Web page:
COWARD, Noël.

Private Lives.

An Intimate Comedy in Three Acts.

London: William Heinemann Ltd, 1930 Stock Code: 121721
£3,000.00

"That young man, unless something goes radically wrong, will before long be acknowledged as our greatest actor"

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Notes

First edition, first impression. Presentation copy from the author to Laurence Olivier, inscribed on the front free endpaper: "For Larry from Noël, 1930". An outstanding association copy marking Olivier's "breakthrough" stage appearance. The distinguished theatre critic Michael Billington writes: "Olivier's early years were marked by an impatient hunger for fame, one endorsed by his dashing good looks, fashionable Ronald Colman moustache, and matinée idol presence. But his poor judgement was revealed when he foolishly forsook R. C. Sheriff's Journey's End (1928), in which he scored a great success as the war weary commander in a single Sunday night performance, in order to play the foreign legion hero in P. C. Wren's Beau Geste (1929). The former turned into a commercial hit: the latter proved a spectacular flop. There followed a period of short runs in bad choicesno fewer than seven plays in 1929from which he was rescued only by Noël Coward, who cast him as the priggish Victor Prynne in Private Lives in 1930. Olivier detested the part but later acknowledged the huge personal influence of Coward, who cured his tendency to giggle on stage, opened his mind to great literature, and 'gave me a sense of balance, right and wrong' (Anthony Holden, 63). Coward did not, however, cure Olivier of his insatiable star hunger. During the Broadway run of Private Lives (1931), Olivier was spotted by a talent scout and whisked off to Hollywood. Despite Coward's finger-wagging warnings ('you've got no artistic integrity, that's your trouble'; Holden, 165), Olivier headed west, accompanied by his young wife, with reckless enthusiasm" (ODNB). Anthony Holden gives a marvellous picture of Olivier's first meeting with Coward: "on 18 June, a note in Olivier's diary recalls another momentous appointment in that summer of 1930, which was at last to alter his fortunes dramatically: '10 a.m.: Noël Coward.' Already, at thirty, the toast of London - with Hay Fever, The Vortex and Bitter Sweet to his credit - Coward was sitting up in bed in his Chelsea home in Japanese silk pyjamas, still eating his breakfast, when Olivier arrived. Immediately calling him 'Larry', Coward told him with quiet confidence that he was about to produce his greatest success yet, a new four-handed comedy called Private Lives, and that he, Larry, could make his name with the part of Victor Prynne. Chucking 'Noëlie's around the room with excited abandon, Olivier thanked him kindly and took away the script. A few days later he was back, telling Noëlie that he would rather play the leading role, Elyot Chase. Coward laughed himself stupid. He had, of course, written the two main parts for himself and Gertrude Lawrence" (Olivier, 1989).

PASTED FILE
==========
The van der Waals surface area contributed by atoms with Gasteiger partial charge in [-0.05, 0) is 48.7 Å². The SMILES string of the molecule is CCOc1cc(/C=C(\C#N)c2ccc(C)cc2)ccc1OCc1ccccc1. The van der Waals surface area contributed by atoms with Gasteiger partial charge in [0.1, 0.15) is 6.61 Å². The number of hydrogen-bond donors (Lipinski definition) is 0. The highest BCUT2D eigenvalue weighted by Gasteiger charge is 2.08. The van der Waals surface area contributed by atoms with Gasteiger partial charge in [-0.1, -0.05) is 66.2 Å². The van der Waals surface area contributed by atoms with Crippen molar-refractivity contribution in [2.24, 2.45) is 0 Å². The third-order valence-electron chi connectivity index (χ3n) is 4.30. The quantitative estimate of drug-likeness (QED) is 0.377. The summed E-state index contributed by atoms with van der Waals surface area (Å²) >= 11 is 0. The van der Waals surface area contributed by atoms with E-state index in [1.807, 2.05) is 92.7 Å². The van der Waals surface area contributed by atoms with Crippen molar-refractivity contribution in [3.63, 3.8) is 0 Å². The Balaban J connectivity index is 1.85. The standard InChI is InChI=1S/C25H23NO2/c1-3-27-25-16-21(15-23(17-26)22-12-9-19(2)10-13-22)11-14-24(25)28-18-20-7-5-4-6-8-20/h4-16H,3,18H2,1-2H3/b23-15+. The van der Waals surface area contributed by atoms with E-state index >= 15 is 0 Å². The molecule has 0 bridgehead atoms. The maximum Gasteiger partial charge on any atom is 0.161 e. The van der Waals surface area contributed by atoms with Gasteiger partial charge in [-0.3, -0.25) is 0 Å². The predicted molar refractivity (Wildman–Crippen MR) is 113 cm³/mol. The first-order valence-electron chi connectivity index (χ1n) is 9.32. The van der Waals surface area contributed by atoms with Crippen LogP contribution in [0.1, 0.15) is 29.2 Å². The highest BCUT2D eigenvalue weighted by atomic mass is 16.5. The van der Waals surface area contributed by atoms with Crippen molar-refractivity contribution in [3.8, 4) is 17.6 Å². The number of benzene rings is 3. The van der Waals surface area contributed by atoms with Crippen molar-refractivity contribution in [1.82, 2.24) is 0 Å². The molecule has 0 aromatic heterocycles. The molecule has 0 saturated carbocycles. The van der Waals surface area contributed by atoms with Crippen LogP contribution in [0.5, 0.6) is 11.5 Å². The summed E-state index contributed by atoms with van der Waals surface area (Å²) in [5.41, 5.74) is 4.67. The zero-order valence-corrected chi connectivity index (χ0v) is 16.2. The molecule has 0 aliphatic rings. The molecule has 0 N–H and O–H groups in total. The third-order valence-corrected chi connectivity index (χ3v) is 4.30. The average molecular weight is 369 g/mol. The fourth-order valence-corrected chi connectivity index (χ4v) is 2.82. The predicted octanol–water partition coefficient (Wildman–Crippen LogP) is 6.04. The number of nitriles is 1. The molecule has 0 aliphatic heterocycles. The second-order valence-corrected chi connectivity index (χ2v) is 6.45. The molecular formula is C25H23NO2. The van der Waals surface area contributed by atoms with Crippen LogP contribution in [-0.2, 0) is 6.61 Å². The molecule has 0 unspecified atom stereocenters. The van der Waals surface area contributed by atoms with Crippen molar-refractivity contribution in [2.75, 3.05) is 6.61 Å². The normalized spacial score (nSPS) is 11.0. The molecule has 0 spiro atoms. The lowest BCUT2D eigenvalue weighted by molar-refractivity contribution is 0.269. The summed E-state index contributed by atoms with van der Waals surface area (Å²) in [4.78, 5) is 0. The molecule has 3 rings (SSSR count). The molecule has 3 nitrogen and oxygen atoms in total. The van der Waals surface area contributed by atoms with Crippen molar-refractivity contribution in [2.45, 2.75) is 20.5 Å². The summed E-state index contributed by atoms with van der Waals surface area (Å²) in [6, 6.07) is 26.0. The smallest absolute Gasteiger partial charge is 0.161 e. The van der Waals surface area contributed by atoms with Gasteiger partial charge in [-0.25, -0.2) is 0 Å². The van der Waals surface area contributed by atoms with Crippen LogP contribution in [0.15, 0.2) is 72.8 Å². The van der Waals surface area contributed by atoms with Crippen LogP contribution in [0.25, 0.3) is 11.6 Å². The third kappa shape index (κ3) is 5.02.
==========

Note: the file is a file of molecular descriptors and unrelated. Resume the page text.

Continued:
Private Lives - dashed off by Coward in four days while recovering from 'flu in Shanghai - opened at the King's Theatre, Edinburgh, on 18 August 1930, starring Coward and Gertrude Lawrence, with Olivier and Adrianne Allen as Victor and Sybil. It toured the provinces for five weeks before opening the new Phoenix Theatre in the West End on 24 September. It transferred to Broadway in 1931 and was a 256-performance smash. The only change in the cast for this New York run was that Olivier's first wife, Jill Esmond, took the role of Sybil - and in the present copy the part of Sybil is marked and annotated in pencil throughout, including stage directions and alternate readings, the hand certainly bearing a resemblance to Esmond's. A 1940 radio adaptation, broadcast in America, featured Vivien Leigh as Amanda.

This copy - its somewhat compromised state lending it the air of a relic - has an extraordinary show business provenance, and was presumably presented to Olivier during the West End run as Heinemann published the text one week after the opening at the Phoenix. It was to change the fortunes of one of the theatrical titans of the 20th century, Holden noting Coward's perceptive comment: "that young man, unless something goes radically wrong, will before long be acknowledged as our greatest actor".

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Description

Octavo. Original blue cloth. Housed in a purple flat-back cloth box by the Chelsea Bindery.

Condition

Spine absent, some wear and a few marks to boards, pest damage to one corner with concomitant minor damage to fore corner of about a dozen leaves, touch of foxing to prelims and end matter.

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